Do you want your job permanently? Then apply for it and be sure to make full mileage out of the fact that you are already successfully doing this exact job.
Would you take a receptionist job? If not, don't apply for that.
If someone asks why you don't apply for the receptionist job? Tell them you're not interested in it / not a receptionist.
If you don't get the job for whatever reason? Feel bad about it for a while and move on with the best grace you can muster.
posted by emilyw at 3:02 AM on February 5 [33 favorites]


I don't get it. You're a temp at a job that you've been ambivalent about and were asking about quitting last time. Now they're announcing two full time positions, one using a job description you wrote. Is that it?

Don't apply to the admin position if you don't want to be an admin. Just let your temp gig end. It doesn't matter that you wrote the job description for the job you want and someone else may get the gig--those are the breaks when you're a temp. It's not your job, it's a job you've been doing.

Don't quit in a huff or make a stand over this--that's likely to come back to bite you. Just do your job and apt for the position you want.
posted by Admiral Haddock at 3:06 AM on February 5 [2 favorites]


I see no reason to be furious. It sounds like they created the permanent position you suggested, and are now advertising for applicants.

There's no reason they should expect you to apply for the receptionist job that you don't want.

You have a major advantage as an internal candidate, as they already have a strong understanding of your ability to work and communicate effectively. Apply for the job and see how it goes.
posted by grudgebgon at 3:24 AM on February 5 [1 favorite]


Some HR departments are required (for whatever reason) to advertise all jobs they hire for (even if they intent to hire from within). By posting a job with a description you wrote, it is likely the job is to to hire you because you already meet the qualifications.
posted by plinth at 3:36 AM on February 5 [25 favorites]


Don't apply for the crap job. Do apply for the job you want. Also apply for other jobs. Don't make think that the world begins and ends with your current job.

As the incumbent, doing the job well and with a good working relationship with your manager, you are in pole position for the posted job. Like others, I think you have overthought this. Unless your HR person has the deciding influence on hiring decisions I don't really see their relevance here.

At any rate, advice on flaming out: if your industry/field/job market is so small that this job is so important then burning bridges is a terrible idea. If it is large enough that you can flip off your current employers then there will be other jobs at least as good out there. Generally, though, the fighting retreat is a terrible idea if your job is a career, all the more so in the Linkedin era in which one's work history and former colleagues are easily traceable.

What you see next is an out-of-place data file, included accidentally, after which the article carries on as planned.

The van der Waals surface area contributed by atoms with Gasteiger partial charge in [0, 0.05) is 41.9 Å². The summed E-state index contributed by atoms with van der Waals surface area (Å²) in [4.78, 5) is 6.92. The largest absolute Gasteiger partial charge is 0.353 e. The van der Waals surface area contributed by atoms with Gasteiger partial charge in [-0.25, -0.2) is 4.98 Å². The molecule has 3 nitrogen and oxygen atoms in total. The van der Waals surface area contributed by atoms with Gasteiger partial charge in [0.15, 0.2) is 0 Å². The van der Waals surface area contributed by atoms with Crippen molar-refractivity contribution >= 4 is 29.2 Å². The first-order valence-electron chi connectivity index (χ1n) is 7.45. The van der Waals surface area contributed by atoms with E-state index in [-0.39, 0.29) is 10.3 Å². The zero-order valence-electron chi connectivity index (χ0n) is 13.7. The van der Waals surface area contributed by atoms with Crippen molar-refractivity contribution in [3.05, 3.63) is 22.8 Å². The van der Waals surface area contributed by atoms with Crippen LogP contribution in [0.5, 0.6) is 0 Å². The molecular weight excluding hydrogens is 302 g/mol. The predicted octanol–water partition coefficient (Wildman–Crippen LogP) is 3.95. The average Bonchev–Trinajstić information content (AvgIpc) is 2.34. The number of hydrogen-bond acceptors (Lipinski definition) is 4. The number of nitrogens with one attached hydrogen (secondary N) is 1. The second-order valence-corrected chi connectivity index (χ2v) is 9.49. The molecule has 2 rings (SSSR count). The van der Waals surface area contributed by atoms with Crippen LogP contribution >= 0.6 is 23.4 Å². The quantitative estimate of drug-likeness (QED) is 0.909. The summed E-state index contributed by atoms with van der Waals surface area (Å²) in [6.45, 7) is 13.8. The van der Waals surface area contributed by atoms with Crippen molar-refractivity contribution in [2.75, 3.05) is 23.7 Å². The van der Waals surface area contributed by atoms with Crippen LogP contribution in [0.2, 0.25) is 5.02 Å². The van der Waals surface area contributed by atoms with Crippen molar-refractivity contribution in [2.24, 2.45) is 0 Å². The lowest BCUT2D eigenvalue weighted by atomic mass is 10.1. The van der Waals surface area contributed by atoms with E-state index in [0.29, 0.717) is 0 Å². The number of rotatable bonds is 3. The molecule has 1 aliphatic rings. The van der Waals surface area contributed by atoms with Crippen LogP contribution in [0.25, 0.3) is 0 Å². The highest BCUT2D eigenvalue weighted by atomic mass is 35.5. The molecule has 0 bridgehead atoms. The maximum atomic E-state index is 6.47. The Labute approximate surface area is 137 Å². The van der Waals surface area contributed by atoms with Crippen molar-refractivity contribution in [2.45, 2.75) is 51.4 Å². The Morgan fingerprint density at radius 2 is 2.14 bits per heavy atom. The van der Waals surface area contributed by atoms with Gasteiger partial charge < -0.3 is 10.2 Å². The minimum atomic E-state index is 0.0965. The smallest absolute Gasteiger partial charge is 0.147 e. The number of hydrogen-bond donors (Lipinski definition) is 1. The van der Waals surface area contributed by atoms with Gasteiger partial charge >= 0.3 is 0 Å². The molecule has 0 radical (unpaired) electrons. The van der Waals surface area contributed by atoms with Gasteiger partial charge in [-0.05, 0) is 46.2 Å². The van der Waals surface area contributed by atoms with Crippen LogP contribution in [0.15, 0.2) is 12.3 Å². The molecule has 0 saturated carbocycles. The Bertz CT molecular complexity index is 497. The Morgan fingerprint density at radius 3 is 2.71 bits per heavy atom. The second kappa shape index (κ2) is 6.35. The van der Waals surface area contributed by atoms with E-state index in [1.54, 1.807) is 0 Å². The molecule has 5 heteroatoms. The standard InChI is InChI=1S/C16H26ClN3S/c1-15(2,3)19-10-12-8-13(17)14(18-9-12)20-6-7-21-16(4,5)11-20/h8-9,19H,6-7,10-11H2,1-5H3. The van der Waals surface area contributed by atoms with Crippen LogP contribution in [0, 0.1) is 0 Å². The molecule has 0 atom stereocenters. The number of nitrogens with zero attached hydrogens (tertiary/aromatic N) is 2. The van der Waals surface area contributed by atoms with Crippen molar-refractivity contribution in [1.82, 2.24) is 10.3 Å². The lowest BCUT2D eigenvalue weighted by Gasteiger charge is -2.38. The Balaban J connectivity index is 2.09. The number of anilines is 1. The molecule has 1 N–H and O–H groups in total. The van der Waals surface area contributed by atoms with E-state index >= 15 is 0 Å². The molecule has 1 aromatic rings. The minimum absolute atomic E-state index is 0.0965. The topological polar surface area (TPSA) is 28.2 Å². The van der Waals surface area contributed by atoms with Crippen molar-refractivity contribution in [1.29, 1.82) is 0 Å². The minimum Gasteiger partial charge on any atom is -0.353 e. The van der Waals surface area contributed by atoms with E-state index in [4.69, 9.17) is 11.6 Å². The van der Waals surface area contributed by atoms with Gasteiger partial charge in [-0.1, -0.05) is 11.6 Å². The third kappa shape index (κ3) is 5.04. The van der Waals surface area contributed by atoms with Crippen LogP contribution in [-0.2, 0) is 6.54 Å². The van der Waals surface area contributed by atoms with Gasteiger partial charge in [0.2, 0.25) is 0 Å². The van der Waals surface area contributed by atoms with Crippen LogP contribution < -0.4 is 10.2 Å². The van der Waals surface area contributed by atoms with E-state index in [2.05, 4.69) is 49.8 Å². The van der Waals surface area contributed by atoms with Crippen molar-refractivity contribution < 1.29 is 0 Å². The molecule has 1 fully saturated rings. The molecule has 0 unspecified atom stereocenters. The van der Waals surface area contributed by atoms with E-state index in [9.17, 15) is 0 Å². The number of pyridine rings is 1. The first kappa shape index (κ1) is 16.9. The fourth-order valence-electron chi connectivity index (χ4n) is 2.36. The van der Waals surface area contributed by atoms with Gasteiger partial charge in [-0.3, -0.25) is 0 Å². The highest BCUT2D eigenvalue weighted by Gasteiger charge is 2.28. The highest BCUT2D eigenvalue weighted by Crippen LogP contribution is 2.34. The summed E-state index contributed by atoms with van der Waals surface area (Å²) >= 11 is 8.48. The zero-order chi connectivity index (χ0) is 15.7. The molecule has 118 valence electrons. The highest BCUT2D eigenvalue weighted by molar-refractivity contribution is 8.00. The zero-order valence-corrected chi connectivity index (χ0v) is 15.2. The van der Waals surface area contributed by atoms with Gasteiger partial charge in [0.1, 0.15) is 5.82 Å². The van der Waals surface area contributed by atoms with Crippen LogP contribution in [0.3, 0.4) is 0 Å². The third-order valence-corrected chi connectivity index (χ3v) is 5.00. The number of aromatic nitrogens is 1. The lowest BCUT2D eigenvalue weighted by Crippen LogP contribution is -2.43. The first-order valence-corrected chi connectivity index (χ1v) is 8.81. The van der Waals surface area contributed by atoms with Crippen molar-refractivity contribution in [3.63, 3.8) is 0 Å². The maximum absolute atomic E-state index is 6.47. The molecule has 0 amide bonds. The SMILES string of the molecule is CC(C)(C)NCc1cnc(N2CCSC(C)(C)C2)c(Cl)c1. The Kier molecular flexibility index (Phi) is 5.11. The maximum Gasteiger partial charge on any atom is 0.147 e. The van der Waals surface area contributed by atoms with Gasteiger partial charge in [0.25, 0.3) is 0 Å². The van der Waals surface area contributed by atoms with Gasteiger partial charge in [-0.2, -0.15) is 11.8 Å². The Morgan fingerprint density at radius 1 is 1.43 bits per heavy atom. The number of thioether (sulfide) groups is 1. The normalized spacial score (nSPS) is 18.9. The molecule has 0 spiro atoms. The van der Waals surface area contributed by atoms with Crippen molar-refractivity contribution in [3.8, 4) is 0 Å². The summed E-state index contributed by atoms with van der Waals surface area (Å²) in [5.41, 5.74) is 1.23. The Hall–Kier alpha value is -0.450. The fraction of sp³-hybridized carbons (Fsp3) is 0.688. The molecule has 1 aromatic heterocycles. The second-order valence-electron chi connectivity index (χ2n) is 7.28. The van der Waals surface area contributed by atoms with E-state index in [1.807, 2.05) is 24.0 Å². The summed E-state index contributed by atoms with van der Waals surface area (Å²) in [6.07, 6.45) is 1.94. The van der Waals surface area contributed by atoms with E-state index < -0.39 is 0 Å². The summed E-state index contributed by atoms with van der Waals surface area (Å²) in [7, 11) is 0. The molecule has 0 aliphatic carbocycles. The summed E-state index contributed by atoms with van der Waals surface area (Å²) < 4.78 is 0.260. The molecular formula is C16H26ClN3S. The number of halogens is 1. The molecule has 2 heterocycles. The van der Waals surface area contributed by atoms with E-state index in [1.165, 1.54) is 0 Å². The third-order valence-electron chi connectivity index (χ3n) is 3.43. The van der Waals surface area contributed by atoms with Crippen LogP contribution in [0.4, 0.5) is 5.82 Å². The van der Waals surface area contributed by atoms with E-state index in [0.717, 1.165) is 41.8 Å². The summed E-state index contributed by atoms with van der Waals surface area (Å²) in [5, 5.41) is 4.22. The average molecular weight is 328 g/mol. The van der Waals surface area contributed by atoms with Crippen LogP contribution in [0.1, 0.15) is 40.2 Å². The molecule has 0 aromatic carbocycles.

posted by MuffinMan at 3:45 AM on February 5 [1 favorite]


I should add.. the HR person is the only person making this decision. My supervisor has nothing to do with it.
posted by winterportage at 3:47 AM on February 5


I know that I'm more angry than I should be and I could also use advice on how to use/ what to do with the anger.
posted by winterportage at 3:48 AM on February 5


The best advice on the anger is that you're angry about a hypothetical situation at this point. The more you think about it, the more angry you will get. Similarly, alighting on each action - the dentist appointment as a convenient escape - as a plot against you is a fool's errand. You might be right. You might not. But by burning a lot of emotional energy on it you're in a worse position to further your own interests by taking the best decision for you.

If you're good enough at your job that they ask you to define it, and then don't hire you in favor of cronyism then the same advice applies as for thieving friends and cheating partners - the earlier you dodge the bullet the better. Looking at it dispassionately, is a company where the person who makes [some] hiring decisions and sets HR policy is "unnecessarily cruel and vindictive" the kind of place you need to burn up in anger about?
posted by MuffinMan at 3:57 AM on February 5 [9 favorites]


Don't do anything dramatic.

Guilt will make them give you a good recommendation at the least.

There is no reason to quit if your contract is almost up.

Stick it out.

Start applying/interviewing for new jobs now. As part of that process, apply to this job, but just start applying everywhere for a new job.

Do not train your replacement if you don't want.
posted by quincunx at 4:03 AM on February 5 [2 favorites]


I know that I'm more angry than I should be and I could also use advice on how to use/ what to do with the anger.

Exercise harder than usual or meditate or something to calm yourself down. This is critical: taking your bad attitude into work right now is not going to do you any favors here.

Work even harder than usual, be friendlier than usual, and apply for the job you want (and some other external positions). Let the chips fall where they may.
posted by schroedingersgirl at 4:13 AM on February 5 [3 favorites]


Relax. There is probably a policy that requires internal (or even external) posting for a period of time before a position is filled. My workplace has one and my contract even states that 60 days before it expires they will post my job to see if anyone better comes along.

See how it plays out, then decide on reaction. Apply for the position you want -- at this employer and elsewhere. If they screw you over, leave.
posted by mibo at 4:24 AM on February 5 [3 favorites]